- The purpose of training is to increase technical competence.
- The result of increased technical competence is the ability to delegate increased decision making to the employees.
- Increased decision making among your employers will naturally result in greater engagement, motivation, and initiative.
How do you train leadership? Marquet says "on the job" and refers to the language aspect mentioned above, for example. What comes after "I intend to..."? An activity plus context information. Learning to communicate this well is leadership training.
Initially, they would provide some information, but not all. Most of the time, however, the officers outlined their complete thought processes and rationale for what they were about to do.
The benefit from this simple extension was that it caused them to think at the next higher level. The OODs needed to think like the captain, and so on down the chain of command. In effect, by articulating their intentions, the officers and crew were acting their way into the next higher level of command. We had no need of leadership development programs; the way we ran the ship was the leadership development program.
One interesting approach from Marquets ship is that they abolished briefings. Nobody really listens there. Instead they "certify". That means instead of the boss standing in the front explaining how and operation is intended to go, that boss asks questions. The subordinates must prepare in advance. If the questions are answered good enough, the boss certifies that his team is ready. If team cannot show adequate knowledge, the operation should be postponed. That puts a higher burden on the boss because they need to ensure that the team has understood it. Previously, they could blame people for not listening well enough in the briefing.
An unsurprising message is to avoid micromanagement. While it makes sense during onboarding, in general you should tell people the goal instead of the way to achieve it. That gives them the freedom to improve the details on their own. For an example, Marquet tells how the goal of a fire exercise is not to certify compliance to processes.
Specifying goals, not methods is a mechanism for competence. In our case, this was because the crew was motivated to devise the best approach to putting out the fire. Once they were freed from following a prescribed way of doing things they came up with many ingenious ways to shave seconds off our response time.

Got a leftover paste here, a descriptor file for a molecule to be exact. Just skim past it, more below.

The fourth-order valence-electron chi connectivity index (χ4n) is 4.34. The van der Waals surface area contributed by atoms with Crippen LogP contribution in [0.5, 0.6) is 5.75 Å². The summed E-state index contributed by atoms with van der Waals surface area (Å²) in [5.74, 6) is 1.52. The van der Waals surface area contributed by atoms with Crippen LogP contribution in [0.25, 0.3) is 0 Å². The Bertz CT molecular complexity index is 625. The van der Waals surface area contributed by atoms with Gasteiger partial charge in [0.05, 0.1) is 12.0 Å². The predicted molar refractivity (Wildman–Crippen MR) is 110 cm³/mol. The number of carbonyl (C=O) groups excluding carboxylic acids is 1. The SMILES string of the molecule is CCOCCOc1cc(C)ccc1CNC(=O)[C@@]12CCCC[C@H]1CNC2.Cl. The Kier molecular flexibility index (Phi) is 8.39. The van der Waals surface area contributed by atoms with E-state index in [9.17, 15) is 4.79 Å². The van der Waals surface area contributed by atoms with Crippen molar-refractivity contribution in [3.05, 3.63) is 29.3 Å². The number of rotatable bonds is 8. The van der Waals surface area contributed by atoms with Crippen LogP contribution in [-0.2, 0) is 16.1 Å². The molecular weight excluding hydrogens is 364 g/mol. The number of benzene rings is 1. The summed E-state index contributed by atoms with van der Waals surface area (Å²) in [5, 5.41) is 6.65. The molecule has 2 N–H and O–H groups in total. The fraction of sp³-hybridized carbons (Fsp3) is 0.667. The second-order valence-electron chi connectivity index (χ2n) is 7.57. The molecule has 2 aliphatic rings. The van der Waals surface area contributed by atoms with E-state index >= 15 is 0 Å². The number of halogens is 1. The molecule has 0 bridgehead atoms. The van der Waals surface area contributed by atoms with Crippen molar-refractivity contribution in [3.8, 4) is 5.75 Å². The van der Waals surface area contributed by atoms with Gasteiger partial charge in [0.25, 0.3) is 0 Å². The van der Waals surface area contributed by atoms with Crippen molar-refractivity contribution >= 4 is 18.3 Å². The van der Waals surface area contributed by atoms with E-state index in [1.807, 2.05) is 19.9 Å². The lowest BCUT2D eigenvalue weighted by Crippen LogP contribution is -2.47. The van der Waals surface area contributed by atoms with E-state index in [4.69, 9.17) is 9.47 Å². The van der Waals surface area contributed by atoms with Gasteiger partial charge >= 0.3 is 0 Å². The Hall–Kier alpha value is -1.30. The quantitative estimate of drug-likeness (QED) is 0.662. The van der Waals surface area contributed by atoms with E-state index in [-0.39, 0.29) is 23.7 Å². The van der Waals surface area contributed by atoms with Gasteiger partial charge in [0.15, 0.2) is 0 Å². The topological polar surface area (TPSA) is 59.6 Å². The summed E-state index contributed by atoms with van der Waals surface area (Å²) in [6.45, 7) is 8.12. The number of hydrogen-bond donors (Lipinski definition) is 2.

If people are competent enough to achieve the goals but still miss, there must be confusion what the goals were. Managers usually underestimate how well known the strategy is in their organization. What Marquet terms "goals", I would rather describe as values instead. Goals in the measurable sense do come up in the book but only shortly. The clarity part is about values like excellence.
Reducing mistakes would be an important side benefit of attaining our primary goal, achieving excellence. Excellence was going to be more than philosophy statement pasted to the bulkhead; it was going to be how we lived, ate, and slept.
Larger companies try to communicate their values. Employees ridicule it. Marquet also used "guiding principles" but acknowledges that they are hard to get right. His meta guiding principle is this:
I wanted to make the guiding principles real, not something that just hung on the wall somewhere. When thinking about the principles and their utility, I used this question: If I were a crew member and faced with deciding between two different courses of action, would these principles provide me with the right criteria against which to select the appropriate course of action?
The guiding principles needed to do just that: provide guidance on decisions.
Marquet had regular mentoring sessions with each of his direct reports. This is where concrete and measurable goals came up.
I asked each of them to write their end-of-tour awards. Since these supervisors are assigned to the submarine for three years, this particular exercise made them look that far into the future. [...] Two years later, when Dave transferred off Santa Fe, his department had accomplished almost everything he'd written down, and the actual citation sounded just like our vision.
As mentioned above top-down management stops working once the hero leader disappears. Marquet also tells how his changes lingered on. His ship promoted a record number of people who further spread his ideas. The ship won further awards after he had left. The language (I intend to...) has spread to other ships as well. Marquet changed processes and that hardened into culture.
At the end, Marquet warns that you shouldn't follow the book too closely.
In my work as consultant after leaving the U.S. Navy, I have discovered that each organization is different and unique. [...] Your mechanisms will be structurally similar, but the specifics will be different.
Commander Marquet was in a unique position to change things: Captain of a submarine is a relatively autonomous leadership position and subordinates are trained to follow. His superior gave him a lot of freedom because the ship was one of the worst anyways and Marquet broke quite a few rules. That turned out fine because he was successful. If your position makes change harder, Switch or The Heart of Change are good followup books.
The Culture Code is about effective teams in general. The evidence it references is more diverse than a single story.